I find it hard to not care about kids. Kids are such amazing human beings. Their energy, their innocence and their kindness have filled me up for most of my adult life; an addiction, of a sort, that isn’t easily rendered mute by the passage of 114 days. I still smile in their company and draw satisfaction from the relationships I maintain. I remain important to them because they continue to view me as their teacher and, to them, that means I am someone who cares. To me, they are “my kids”, even though some are now young adults out in the world while others remain in the school system, merely older versions of the kids I knew when I still wore work clothes to start my days. I am “friends” on social media with many of my older, adult students. I cherish the connection we maintain. For my younger friends, I walk with springs in my step after seeing them at the Mall or in the grocery store or the Library or wherever. Their hugs are always a tonic to cure whatever ails me.

Children have value and are deserving of respect, simply because they exist. It matters not that they don’t vote yet nor have an income that translates into purchasing power. The measure of their worth is not any company’s bottom line. To some, this makes the worth of children questionable; to be regarded as an expense, as opposed, to an investment worth making. To me, it makes them priceless. I am rich beyond measure for having spent the bulk of my adult life in the company of little humans. It matters not one iota to me that some of them needed help zipping their zippers or tying their laces (when kids still had shoes with laces) or wiping their noses. They were all unique and wonderful and memorable and valued by me then, as they are, now.

The year before I retired, I went to a Retirement workshop that was put on by my Union. A few weekends later, my wife suggested we spend the afternoon going through all of the education-related documents we had on file so that I would have everything ready when it came time to fill out all of the forms that would need to be filled out to process my retirement application. Amid the various job performance appraisals and pay stubs and benefit notices, was a folder that held treasure. It was a folder that contained every single kind letter and note that I had received over the course of my career. I had kept them all. That afternoon, I read them all. It was the best afternoon I had spent in years! While I appreciated the wonderful letters from Principals, co-workers and organizations I was associated with, it was the letters from children and from parents that touched me the most. In particular, there was one letter, written on a scrap of torn green construction paper, written in black crayon, by a Grade 3 student. It simply said, “My mother wanted me to thank you for being so nice to me. She says I am lucky to go to this school. I think I am, too.” That student’s mother was illiterate, struggling in poverty and could not have written that note herself. Her 8 year old daughter had borne the responsibility of speaking on her family’s behalf. It was a small note that had required a big effort and it meant the world to me. I still have it safely tucked away. The presence of that letter and, all of the others, serves to remind me of a life spent in service to children and their families and how the residue of that experiences colours my life to this day.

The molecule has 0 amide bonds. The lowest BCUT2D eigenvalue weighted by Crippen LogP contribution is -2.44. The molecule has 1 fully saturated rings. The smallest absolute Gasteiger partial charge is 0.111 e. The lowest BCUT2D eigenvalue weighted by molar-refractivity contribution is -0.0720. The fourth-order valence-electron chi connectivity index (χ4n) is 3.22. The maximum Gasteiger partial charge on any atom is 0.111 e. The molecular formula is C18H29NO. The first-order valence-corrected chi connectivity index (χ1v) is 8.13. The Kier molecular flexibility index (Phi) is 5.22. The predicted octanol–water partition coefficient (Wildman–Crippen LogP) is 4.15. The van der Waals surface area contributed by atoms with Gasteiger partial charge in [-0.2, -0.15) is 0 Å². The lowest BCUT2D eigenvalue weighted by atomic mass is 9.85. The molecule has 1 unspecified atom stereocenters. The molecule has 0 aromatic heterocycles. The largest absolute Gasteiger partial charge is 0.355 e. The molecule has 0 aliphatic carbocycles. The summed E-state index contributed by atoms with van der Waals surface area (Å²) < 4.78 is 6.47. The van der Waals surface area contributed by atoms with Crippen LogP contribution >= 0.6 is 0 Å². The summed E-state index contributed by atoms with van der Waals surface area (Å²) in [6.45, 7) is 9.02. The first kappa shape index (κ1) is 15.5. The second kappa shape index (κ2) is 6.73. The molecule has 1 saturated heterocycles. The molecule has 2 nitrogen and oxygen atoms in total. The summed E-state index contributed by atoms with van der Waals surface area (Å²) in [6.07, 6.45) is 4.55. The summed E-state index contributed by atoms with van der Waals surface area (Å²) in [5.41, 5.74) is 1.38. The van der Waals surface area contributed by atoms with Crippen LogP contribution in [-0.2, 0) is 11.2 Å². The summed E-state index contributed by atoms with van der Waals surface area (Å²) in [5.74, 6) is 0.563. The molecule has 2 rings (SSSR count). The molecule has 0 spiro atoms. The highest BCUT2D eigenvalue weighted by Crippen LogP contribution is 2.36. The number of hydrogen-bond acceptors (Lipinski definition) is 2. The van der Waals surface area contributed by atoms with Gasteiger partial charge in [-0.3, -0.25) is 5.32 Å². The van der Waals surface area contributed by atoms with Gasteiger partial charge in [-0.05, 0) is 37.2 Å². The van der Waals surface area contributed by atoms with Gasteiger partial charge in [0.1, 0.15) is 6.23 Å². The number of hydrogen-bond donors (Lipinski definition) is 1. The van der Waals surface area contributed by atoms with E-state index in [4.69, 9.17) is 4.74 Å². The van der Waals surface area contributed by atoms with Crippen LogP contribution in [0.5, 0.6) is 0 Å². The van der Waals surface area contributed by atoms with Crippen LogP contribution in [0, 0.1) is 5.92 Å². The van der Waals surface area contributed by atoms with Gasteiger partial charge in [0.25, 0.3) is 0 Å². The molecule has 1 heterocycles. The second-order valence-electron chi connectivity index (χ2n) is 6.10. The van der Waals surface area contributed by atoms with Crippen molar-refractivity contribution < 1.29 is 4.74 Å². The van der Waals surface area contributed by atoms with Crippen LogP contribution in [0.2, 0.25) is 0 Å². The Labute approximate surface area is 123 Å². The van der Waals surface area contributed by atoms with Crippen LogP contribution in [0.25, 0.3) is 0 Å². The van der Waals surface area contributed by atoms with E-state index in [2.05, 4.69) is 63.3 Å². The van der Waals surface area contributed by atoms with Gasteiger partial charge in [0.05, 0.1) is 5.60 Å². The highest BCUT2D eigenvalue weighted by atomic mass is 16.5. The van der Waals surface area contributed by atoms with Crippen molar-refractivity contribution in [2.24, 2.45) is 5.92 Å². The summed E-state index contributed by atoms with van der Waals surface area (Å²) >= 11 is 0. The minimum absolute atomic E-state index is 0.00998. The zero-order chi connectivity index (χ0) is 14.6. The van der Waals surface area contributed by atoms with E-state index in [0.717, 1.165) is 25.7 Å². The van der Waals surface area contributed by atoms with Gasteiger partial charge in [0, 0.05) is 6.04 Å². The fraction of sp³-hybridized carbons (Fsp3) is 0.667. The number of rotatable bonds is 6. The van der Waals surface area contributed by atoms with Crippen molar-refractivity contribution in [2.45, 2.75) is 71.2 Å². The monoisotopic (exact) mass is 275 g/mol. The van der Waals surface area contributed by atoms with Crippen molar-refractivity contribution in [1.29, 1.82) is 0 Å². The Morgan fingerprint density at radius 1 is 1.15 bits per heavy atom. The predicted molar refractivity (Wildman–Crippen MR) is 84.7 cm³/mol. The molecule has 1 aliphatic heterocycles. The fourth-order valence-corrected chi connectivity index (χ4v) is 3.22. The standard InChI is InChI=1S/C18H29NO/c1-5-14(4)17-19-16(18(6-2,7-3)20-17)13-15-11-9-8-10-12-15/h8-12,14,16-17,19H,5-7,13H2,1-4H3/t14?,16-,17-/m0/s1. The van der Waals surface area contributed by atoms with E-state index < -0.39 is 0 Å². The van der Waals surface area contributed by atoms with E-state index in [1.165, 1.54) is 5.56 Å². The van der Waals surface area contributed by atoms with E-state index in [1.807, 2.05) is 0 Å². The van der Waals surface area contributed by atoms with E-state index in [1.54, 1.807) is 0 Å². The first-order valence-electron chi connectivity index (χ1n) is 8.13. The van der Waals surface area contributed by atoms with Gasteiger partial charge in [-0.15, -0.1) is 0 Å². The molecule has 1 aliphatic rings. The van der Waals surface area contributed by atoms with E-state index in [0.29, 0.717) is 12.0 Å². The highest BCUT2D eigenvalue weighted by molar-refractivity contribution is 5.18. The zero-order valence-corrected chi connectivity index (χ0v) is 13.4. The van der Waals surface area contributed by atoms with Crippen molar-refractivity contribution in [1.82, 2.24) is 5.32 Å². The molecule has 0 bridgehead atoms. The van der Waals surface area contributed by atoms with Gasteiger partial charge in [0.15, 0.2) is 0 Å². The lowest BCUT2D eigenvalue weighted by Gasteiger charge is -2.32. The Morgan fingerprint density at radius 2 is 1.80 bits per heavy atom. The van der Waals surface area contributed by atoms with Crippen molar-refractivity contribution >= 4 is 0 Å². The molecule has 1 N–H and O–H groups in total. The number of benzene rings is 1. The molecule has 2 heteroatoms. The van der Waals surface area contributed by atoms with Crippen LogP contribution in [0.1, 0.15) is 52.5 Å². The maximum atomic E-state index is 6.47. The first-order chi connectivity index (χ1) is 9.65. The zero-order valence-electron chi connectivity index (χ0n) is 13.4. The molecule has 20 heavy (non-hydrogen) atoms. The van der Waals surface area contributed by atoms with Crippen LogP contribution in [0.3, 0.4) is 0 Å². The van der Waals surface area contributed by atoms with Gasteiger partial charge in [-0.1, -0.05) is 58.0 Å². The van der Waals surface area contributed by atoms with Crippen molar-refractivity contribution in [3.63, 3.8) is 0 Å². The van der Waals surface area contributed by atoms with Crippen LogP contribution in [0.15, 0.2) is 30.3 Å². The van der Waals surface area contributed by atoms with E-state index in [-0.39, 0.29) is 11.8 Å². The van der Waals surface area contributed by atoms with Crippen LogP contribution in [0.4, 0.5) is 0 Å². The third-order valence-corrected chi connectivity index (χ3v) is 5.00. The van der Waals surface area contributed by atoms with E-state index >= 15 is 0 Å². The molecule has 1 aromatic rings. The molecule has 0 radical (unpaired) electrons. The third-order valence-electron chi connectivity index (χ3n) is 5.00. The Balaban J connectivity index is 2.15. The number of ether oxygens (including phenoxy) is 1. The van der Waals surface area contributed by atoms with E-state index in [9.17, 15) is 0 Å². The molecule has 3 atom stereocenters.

I type these words at a time in Ontario’s education history when public schools are under attack from the same forces of corporatization that have cut massive swathes through the U.S. public school system, to devastating effect there. Cuts have been announced and the doors to privatization have been opened here by a government that does not value the worth of children. It has announced cuts to programmes aimed at helping support children with special needs. It has announced cuts to programmes aimed at helping students with gender identity challenges. It has announced cuts to programmes that help regular kids zip their zippers and wipe their noses, too. It is attacking Kindergarten children because, after all, isn’t that just glorified daycare anyway? Through it all…and this is just the beginning…..we have adults in charge who view our greatest treasure as mere collateral damage on the road to financial prosperity for themselves and their backers.

Today, educators and their public school allies have been asked to wear black in a show of solidarity against the government’s phony austerity-driven cuts to public schools and, more specifically, to the children who go to them each day. Children deserve champions who will act on their behalf, even when wearing comfortable clothes. Today, my comfortable clothes are black. I wear black because I still care about children. How can you not?